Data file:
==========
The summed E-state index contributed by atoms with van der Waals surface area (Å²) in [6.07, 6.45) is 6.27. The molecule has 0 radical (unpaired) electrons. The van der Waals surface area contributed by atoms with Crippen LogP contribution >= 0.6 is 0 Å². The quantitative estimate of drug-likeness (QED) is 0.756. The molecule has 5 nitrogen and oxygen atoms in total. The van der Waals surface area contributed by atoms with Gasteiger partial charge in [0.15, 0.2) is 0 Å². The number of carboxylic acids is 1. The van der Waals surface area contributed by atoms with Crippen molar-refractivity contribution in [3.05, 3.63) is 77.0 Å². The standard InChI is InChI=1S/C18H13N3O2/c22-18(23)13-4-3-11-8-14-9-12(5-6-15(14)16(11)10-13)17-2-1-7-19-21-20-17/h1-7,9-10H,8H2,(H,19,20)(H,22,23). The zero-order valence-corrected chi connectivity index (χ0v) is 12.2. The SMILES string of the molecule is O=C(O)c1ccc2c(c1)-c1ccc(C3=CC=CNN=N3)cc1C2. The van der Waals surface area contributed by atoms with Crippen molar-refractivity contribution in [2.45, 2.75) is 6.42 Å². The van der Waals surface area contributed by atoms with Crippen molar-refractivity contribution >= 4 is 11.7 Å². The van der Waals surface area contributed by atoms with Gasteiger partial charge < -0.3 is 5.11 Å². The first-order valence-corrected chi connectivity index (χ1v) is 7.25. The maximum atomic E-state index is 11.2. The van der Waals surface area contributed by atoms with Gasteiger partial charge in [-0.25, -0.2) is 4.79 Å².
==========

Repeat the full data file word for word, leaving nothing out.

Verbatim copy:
The summed E-state index contributed by atoms with van der Waals surface area (Å²) in [6.07, 6.45) is 6.27. The molecule has 0 radical (unpaired) electrons. The van der Waals surface area contributed by atoms with Crippen LogP contribution >= 0.6 is 0 Å². The quantitative estimate of drug-likeness (QED) is 0.756. The molecule has 5 nitrogen and oxygen atoms in total. The van der Waals surface area contributed by atoms with Gasteiger partial charge in [0.15, 0.2) is 0 Å². The number of carboxylic acids is 1. The van der Waals surface area contributed by atoms with Crippen molar-refractivity contribution in [3.05, 3.63) is 77.0 Å². The standard InChI is InChI=1S/C18H13N3O2/c22-18(23)13-4-3-11-8-14-9-12(5-6-15(14)16(11)10-13)17-2-1-7-19-21-20-17/h1-7,9-10H,8H2,(H,19,20)(H,22,23). The zero-order valence-corrected chi connectivity index (χ0v) is 12.2. The SMILES string of the molecule is O=C(O)c1ccc2c(c1)-c1ccc(C3=CC=CNN=N3)cc1C2. The van der Waals surface area contributed by atoms with Crippen molar-refractivity contribution in [2.45, 2.75) is 6.42 Å². The van der Waals surface area contributed by atoms with Crippen molar-refractivity contribution >= 4 is 11.7 Å². The van der Waals surface area contributed by atoms with Gasteiger partial charge < -0.3 is 5.11 Å². The first-order valence-corrected chi connectivity index (χ1v) is 7.25. The maximum atomic E-state index is 11.2. The van der Waals surface area contributed by atoms with Gasteiger partial charge in [-0.25, -0.2) is 4.79 Å².